Surface as a Design Element

Written by David Savage

Originally published as Surface as a Design Element in Furniture and Cabinet Making / 1998

Part 2 of a series of 2

Next Article:
Design Integrity

Where two cabinetmakers meet, talk invariably turns to finishing. For this is the process of achieving the all important few microns of top surface. And boy do you get in a lather about it, or at least we should but sadly in my view so much surface finishing comes down to the application of two or three coats of water borne lacquer cut back between coats with 320 lubrisil and the final cost finished with 0000 wire wool and maybe if time allows, a bit of wax. This as far as I can see is the standard finish applied to most contemporary pieces of furniture, including some of my own. I’m sure of this because at any exhibition showing more than two or three modern pieces the air is filled with the heavy aroma of lacquer solvents coming from newly polished pieces. I can understand why this is such a widely held practice for it is so easy. I recently had to protect a part of one of my recent pieces from wear and water marking and general hard use so lacquer was the obvious answer. But I must admit it does irritate me the way lacquer is called lacquer and not plastic. It’s the perfect marketing ploy. You associate water borne or solvent-borne plastic coating with Japanese lacquer which is one of the most labour intensive natural and beautiful surfaces known to man. Lets not call it lacquer, no lets not associate it with this process lets call it what it really is – plastic…

The only thing I can see on my beautiful pearwood surface is my own reflection so all you do – whiz it over with 0000 wire wool and merely finish it off with a burnishing cream.

First a sanding sealing coat. This is a water borne melamine with a certain amount of mica or pumice put in the polish to help fill the grain and build the polish quickly. It also makes the resulting surface easier to cut back. Two coats of this and boy does it cut back easily, any drips and dribbles sand off a treat then two more coats of the clear lacquer – sorry plastic. By now the surface is really buzzing. The only thing I can see on my beautiful pearwood surface is my own reflection so all you do – whiz it over with 0000 wire wool and merely finish it off with a burnishing cream. All of this is a doddle but the resultant surface I think still isn’t doing my pearwood any justice, the surface is somehow counterfeit, it looks OK and it feels sort of right but I still feel uncomfortable about it . It is however doing a great job of protecting my pearwood from the ravages of time, vacuum cleaners and 20th century children which is an important consideration.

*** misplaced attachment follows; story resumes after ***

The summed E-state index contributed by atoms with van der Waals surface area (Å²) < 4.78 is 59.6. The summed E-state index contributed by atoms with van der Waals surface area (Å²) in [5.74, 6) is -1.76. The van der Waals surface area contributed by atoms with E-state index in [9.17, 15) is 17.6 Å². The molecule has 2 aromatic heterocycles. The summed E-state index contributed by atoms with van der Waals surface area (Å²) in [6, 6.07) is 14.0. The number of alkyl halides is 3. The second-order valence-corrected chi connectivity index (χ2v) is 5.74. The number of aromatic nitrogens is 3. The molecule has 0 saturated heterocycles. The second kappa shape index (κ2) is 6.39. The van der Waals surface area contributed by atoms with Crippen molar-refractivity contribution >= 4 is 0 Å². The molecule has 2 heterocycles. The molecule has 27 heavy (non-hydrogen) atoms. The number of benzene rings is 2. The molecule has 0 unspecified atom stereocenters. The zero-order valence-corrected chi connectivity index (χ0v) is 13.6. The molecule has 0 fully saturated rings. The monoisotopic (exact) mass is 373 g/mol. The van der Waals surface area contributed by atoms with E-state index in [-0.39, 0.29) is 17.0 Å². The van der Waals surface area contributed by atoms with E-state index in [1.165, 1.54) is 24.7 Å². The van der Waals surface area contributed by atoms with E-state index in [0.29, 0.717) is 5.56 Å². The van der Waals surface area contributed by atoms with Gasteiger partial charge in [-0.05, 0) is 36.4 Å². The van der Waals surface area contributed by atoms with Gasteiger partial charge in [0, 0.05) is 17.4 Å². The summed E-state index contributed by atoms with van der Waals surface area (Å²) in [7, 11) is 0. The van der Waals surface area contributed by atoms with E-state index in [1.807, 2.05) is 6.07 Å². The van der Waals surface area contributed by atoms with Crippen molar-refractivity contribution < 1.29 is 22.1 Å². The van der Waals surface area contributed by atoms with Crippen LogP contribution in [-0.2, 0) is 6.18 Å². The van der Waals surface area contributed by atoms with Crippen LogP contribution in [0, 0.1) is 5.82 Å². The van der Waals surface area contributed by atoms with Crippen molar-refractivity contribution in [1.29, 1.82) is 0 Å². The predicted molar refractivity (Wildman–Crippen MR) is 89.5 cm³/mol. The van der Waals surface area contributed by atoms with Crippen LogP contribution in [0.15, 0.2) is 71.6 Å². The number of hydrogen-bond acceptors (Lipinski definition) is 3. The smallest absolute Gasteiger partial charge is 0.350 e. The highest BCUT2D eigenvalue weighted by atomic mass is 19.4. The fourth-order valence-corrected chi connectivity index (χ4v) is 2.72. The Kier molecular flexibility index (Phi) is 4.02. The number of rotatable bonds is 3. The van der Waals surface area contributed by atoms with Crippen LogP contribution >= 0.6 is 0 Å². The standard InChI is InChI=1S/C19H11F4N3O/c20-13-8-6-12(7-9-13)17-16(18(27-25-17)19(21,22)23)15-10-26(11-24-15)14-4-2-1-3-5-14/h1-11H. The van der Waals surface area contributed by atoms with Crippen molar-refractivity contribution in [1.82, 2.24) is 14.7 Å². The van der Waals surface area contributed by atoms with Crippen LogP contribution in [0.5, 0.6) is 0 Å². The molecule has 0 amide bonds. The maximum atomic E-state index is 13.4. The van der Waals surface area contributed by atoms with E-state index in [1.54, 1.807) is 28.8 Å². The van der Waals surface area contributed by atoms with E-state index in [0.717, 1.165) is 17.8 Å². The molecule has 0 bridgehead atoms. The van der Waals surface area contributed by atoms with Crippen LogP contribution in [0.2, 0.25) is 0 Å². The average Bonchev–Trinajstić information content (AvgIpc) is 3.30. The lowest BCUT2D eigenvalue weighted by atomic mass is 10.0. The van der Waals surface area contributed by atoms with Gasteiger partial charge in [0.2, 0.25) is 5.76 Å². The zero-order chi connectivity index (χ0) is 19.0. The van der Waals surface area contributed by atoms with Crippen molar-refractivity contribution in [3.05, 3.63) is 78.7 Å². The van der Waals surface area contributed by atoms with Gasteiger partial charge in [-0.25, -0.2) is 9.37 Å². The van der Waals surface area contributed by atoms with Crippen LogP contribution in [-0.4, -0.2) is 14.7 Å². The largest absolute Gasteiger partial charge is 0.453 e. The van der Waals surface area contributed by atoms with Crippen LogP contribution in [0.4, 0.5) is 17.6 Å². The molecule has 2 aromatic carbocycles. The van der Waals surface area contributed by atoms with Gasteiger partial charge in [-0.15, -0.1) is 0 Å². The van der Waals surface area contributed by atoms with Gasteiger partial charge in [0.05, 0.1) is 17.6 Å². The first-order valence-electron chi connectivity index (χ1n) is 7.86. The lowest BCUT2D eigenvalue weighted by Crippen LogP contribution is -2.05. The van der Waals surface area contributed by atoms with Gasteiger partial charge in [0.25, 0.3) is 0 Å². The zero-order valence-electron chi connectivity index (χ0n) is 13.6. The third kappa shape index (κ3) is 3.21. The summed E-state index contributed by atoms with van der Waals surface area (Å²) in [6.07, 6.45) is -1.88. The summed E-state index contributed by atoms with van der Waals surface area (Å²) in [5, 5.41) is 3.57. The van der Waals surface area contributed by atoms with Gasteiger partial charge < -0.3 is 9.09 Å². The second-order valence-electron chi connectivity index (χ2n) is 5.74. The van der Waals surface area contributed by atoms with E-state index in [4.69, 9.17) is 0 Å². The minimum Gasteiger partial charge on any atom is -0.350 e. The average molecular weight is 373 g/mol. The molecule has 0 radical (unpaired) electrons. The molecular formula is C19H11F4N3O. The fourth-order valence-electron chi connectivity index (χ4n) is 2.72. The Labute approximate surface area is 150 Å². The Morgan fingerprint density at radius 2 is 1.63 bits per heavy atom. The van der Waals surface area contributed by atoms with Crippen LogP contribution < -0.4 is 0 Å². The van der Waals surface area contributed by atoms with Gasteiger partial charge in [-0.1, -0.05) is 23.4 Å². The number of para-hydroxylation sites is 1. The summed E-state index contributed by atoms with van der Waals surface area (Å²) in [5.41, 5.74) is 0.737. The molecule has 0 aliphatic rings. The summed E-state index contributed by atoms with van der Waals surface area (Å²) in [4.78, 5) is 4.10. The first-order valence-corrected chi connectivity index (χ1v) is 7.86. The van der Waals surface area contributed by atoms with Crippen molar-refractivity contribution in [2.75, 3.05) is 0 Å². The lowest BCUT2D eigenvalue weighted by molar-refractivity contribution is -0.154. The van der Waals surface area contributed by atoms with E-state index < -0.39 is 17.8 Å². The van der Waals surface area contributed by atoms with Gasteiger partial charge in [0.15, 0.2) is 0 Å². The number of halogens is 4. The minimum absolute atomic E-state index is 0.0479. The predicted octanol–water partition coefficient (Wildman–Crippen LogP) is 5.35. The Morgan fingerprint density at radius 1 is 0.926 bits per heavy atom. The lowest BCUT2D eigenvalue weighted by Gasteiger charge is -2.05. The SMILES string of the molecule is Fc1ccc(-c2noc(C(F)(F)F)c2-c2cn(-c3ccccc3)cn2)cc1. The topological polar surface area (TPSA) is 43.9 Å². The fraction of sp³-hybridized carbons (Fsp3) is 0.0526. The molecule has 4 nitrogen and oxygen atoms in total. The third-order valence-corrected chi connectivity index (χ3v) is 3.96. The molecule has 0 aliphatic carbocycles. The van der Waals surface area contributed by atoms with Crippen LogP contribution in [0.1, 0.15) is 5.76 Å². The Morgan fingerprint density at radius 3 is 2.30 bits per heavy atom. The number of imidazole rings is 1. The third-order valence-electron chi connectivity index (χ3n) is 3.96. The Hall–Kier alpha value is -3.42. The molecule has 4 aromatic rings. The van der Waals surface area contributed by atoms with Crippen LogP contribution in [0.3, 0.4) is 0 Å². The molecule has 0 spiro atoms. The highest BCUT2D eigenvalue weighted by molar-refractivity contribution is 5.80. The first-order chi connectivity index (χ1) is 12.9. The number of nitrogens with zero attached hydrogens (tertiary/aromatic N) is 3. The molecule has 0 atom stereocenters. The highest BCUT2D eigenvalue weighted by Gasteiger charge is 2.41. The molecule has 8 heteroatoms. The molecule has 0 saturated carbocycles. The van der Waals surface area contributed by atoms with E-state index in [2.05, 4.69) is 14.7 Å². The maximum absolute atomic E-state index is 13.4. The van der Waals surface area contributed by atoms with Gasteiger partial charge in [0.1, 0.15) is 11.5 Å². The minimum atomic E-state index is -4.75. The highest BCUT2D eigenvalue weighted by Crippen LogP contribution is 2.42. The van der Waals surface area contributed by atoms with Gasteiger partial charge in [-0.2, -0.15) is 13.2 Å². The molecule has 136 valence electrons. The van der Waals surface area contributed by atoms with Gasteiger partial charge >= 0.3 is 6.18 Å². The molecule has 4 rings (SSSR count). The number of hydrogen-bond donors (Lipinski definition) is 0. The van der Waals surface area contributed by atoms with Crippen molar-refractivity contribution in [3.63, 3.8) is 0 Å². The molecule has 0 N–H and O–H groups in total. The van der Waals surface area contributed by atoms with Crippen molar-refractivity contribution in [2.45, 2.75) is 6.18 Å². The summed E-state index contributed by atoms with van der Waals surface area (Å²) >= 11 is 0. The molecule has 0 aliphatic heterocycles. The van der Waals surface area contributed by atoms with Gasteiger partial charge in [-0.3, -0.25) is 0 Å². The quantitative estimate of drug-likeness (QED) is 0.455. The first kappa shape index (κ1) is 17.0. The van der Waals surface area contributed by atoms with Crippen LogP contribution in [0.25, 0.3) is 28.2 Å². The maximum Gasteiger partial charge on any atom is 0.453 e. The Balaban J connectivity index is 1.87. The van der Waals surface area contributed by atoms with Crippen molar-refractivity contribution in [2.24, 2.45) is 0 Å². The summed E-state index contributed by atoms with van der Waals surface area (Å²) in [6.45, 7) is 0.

However, lacquer is not, thank God, the only polish and this is where I urge you all to consider the alternatives in a situation where wear and abuse by your client would not warrant showing them a yellow card. Consider the benefits of using transparent shellac. This is a polish that is considerably more revealing than even the clearest lacquer – sorry plastic. It also has the benefit of feeling nicer, being a natural product – I believe exuded from the shells of the lack beetle I use this finish on surfaces that will not be subjected to heavy wear, such as chairs, dressing tables, side tables, boardroom furniture.

For solid wood furniture especially oaks and ash, think about using oils. Modern oil polishes such as Danish oil dry much harder than old linseed oil polishes, whilst retaining much of the surface beauty. The trick here is to put the polish into the bare timber before applying the oil. That means sanding and sanding and sanding. After building up the oiled surface carefully and allowing it to dry, perhaps in the clients home for as long as 6 – 8 months, oil polished surfaces can acquire a surface resistance which is far greater than is commonly believed.

In conclusion I urge you to consider the surface of your piece of furniture as your most important advocate for what you are doing. Consider what the surface is saying and understand that any confusion in what the surface is saying and what the piece is really doing will cause anxiety. Consider the shine can enhance as well as confuse the way your piece is perceived. Consider how the touch and smell can reinforce the message that your surface is advocating. And finally just consider appropriate finishes in different situations and remember playmates all that glisters is not plastic.

David Savage

David Savage

David Savage is a master craftsman and the inspiration behind Rowden Atelier. It is his ideals and his lifetime link with the Arts and Crafts movement, which drives our ethics and our quality. Published author and globally renowned maker in the bespoke luxury furniture business.
David Savage

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